Pastoral Musings from Rain City

it's about 'what is church?' it's about whether 'emergent' is the latest Christian trend or something more substantial. it's musing on what it means to live faithfully...in the city, in America, in community, intergenerationally, at this time in history...

Tuesday, August 28, 2007

Regarding the Mother


Time Magazine's cover story this week is about Mother Teresa, whose private correspondences have been published in a book entitled, "Mother Teresa: Come be My Light." The book provides ample evidence that the heart of this great woman wrestled with a profound sense of God's absence during the vast majority of her days serving among the poorest of the poor. All the while, she was also an articulate spokeswoman for the joy that is to be found in serving each and every person, especially those living on the margins, as if they were Christ Himself.

The contradiction has created a weight of evidence for both the faith and the skeptical. The former point to her perseverance in faith and service as evidence of both the reality and depth of her relationship with God. The latter paint her perseverance as comical. Christopher Hitchens, author of "God is Not Great" wrote that "she was no more exempt from the realization that religion is a human fabrication than any other person, and that her attempted cure was more and more professions of faith could only have deepened the pit that she had dug for herself."

It seems that there is still a third lens through which to consider the great life, a lens that considers her story by weighing it in the light of scripture. Here are the realities:

1. There is rich blessing in caring for the poor. This is the teaching of the Bible in many places. So one must perhaps wonder what form this 'blessing' takes, if the fruit of her ministry, at least as it effects her heart, was that she lived with a nearly continual sense of God's absence. The reality of 'blessing' must be balanced with a second consideration.

2. Those who folly God fully are not exempt from deep anguish. Indeed, the vast weight of Biblical testimony confirms this, whether one looks at Abraham, David, Job, or Jesus Himself. I find it hysterical that Hitchins would site Mother T's sense of God's absence as a proof that God doesn't exist - for consistency in his argument would then demand that those who do sense God presence are living proof that God does exist. Our skeptical friend, however, chooses his evidence very selectively, and thus loses credibility quickly. But I digress...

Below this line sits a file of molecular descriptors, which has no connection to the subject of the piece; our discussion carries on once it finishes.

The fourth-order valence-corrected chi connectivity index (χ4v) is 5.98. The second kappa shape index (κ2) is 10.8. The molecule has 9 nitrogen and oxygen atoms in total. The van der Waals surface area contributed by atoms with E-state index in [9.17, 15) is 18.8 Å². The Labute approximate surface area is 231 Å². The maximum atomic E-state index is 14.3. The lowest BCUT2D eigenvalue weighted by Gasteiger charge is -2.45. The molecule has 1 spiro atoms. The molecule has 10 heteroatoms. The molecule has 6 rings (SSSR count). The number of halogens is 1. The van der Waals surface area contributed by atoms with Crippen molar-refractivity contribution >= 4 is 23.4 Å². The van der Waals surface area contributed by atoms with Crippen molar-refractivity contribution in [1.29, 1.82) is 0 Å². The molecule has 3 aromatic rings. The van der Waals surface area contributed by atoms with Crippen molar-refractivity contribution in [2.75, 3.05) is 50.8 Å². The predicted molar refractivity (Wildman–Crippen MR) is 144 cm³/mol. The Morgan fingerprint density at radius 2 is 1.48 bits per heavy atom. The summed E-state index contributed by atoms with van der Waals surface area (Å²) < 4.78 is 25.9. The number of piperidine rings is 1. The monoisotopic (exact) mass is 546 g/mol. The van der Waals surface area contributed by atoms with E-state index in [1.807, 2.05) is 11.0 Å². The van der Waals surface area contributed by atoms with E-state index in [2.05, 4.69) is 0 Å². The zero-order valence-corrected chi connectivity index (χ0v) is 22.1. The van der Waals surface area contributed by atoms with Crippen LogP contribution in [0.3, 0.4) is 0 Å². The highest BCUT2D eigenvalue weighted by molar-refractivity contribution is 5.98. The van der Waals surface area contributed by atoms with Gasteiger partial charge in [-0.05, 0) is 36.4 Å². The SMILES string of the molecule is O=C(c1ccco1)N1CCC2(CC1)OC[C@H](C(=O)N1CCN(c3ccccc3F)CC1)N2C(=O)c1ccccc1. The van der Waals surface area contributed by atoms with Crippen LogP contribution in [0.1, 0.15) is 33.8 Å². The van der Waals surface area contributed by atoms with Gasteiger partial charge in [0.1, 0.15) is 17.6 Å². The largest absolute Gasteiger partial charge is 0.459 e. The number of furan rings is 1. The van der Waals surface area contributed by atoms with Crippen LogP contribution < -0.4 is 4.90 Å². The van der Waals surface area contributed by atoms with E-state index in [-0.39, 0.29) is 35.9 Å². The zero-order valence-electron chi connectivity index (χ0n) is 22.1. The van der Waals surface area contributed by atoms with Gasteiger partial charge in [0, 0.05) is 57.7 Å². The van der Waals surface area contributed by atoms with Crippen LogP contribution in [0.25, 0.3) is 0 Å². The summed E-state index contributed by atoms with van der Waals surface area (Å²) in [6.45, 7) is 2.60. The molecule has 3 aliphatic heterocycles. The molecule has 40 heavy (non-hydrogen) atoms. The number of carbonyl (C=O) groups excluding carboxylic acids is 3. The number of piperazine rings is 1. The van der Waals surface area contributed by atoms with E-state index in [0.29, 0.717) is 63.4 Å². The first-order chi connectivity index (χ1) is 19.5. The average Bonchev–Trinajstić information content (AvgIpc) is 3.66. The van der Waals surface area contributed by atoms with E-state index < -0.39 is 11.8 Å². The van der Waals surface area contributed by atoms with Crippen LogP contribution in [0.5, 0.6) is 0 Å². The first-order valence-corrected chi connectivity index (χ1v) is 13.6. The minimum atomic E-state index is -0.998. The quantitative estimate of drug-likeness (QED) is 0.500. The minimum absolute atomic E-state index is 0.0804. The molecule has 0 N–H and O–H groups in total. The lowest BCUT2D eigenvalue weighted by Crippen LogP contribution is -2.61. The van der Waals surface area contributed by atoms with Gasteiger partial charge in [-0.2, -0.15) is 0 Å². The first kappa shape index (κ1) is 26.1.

3. Her writings highlight what I consider to be a critical distinction between much that is in Catholic theology/church history, and the convictions that are inherent in my theology, which is well articulated in the this Torchbearer doctrinal position. Because I believe this to be truth, I needn't wait for any sense of 'feeling God's presence' to confirm the reality of God's presence. This is a reality for which I give thanks, by faith, each day - thanking God in advance that as we make ourselves available to Him, He will express a life through us which testifies to the reality of God's character. Mercy, justice, wisdom, strength, joy - all not our own, but flowing out from His life, are available. Ours is simply, by faith - to give thanks.

It would seem a terrible burden to bear if I need to pray for God's presence, or for His mercy, grace, peace, joy. The reality is that it's already given, and that it is mine to simply say thank you. I'll even go a step further and say that this simple act of giving thanks may not change the outward sense of God's presence our absence, but that it nonetheless changes everything. It's what enabled the same Paul who spoke of despairing even of life, also speak of overwhelmingly conquering in all things. Contradictory? Not at all - there will no doubt be moments of darkness. But they don't mean God is absent, and more than the clouds in the above picture mean the summit has disappeared. I still give thanks - still move forward - still believe.